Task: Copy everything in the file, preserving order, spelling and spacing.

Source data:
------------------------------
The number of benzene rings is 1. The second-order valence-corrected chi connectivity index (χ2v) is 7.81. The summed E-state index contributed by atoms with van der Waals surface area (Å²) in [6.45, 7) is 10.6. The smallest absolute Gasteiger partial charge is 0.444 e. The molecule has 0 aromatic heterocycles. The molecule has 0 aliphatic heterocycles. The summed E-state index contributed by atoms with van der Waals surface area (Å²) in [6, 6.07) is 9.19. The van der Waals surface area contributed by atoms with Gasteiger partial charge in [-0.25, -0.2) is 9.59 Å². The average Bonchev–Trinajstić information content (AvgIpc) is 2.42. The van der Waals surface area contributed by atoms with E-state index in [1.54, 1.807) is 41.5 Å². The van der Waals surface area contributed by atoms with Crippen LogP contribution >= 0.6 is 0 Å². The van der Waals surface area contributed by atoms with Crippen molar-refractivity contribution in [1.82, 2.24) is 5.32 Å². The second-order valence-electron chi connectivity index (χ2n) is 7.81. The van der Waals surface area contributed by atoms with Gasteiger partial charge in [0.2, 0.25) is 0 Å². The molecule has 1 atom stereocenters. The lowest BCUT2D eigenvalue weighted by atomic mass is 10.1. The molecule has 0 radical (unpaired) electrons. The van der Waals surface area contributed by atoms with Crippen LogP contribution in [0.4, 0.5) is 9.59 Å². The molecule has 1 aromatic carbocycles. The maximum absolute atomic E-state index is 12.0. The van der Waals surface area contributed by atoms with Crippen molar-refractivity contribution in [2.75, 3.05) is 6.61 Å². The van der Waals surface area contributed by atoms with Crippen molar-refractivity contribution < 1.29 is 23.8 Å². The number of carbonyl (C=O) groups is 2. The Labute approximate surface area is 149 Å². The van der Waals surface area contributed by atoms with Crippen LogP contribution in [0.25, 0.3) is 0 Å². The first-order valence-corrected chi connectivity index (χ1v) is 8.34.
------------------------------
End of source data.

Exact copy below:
The number of benzene rings is 1. The second-order valence-corrected chi connectivity index (χ2v) is 7.81. The summed E-state index contributed by atoms with van der Waals surface area (Å²) in [6.45, 7) is 10.6. The smallest absolute Gasteiger partial charge is 0.444 e. The molecule has 0 aromatic heterocycles. The molecule has 0 aliphatic heterocycles. The summed E-state index contributed by atoms with van der Waals surface area (Å²) in [6, 6.07) is 9.19. The van der Waals surface area contributed by atoms with Gasteiger partial charge in [-0.25, -0.2) is 9.59 Å². The average Bonchev–Trinajstić information content (AvgIpc) is 2.42. The van der Waals surface area contributed by atoms with E-state index in [1.54, 1.807) is 41.5 Å². The van der Waals surface area contributed by atoms with Crippen LogP contribution >= 0.6 is 0 Å². The van der Waals surface area contributed by atoms with Crippen molar-refractivity contribution in [1.82, 2.24) is 5.32 Å². The second-order valence-electron chi connectivity index (χ2n) is 7.81. The van der Waals surface area contributed by atoms with Gasteiger partial charge in [0.2, 0.25) is 0 Å². The molecule has 1 atom stereocenters. The lowest BCUT2D eigenvalue weighted by atomic mass is 10.1. The molecule has 0 radical (unpaired) electrons. The van der Waals surface area contributed by atoms with Crippen LogP contribution in [0.4, 0.5) is 9.59 Å². The molecule has 1 aromatic carbocycles. The maximum absolute atomic E-state index is 12.0. The van der Waals surface area contributed by atoms with Crippen molar-refractivity contribution in [2.75, 3.05) is 6.61 Å². The van der Waals surface area contributed by atoms with Crippen molar-refractivity contribution < 1.29 is 23.8 Å². The number of carbonyl (C=O) groups is 2. The Labute approximate surface area is 149 Å². The van der Waals surface area contributed by atoms with Crippen LogP contribution in [0.25, 0.3) is 0 Å². The first-order valence-corrected chi connectivity index (χ1v) is 8.34.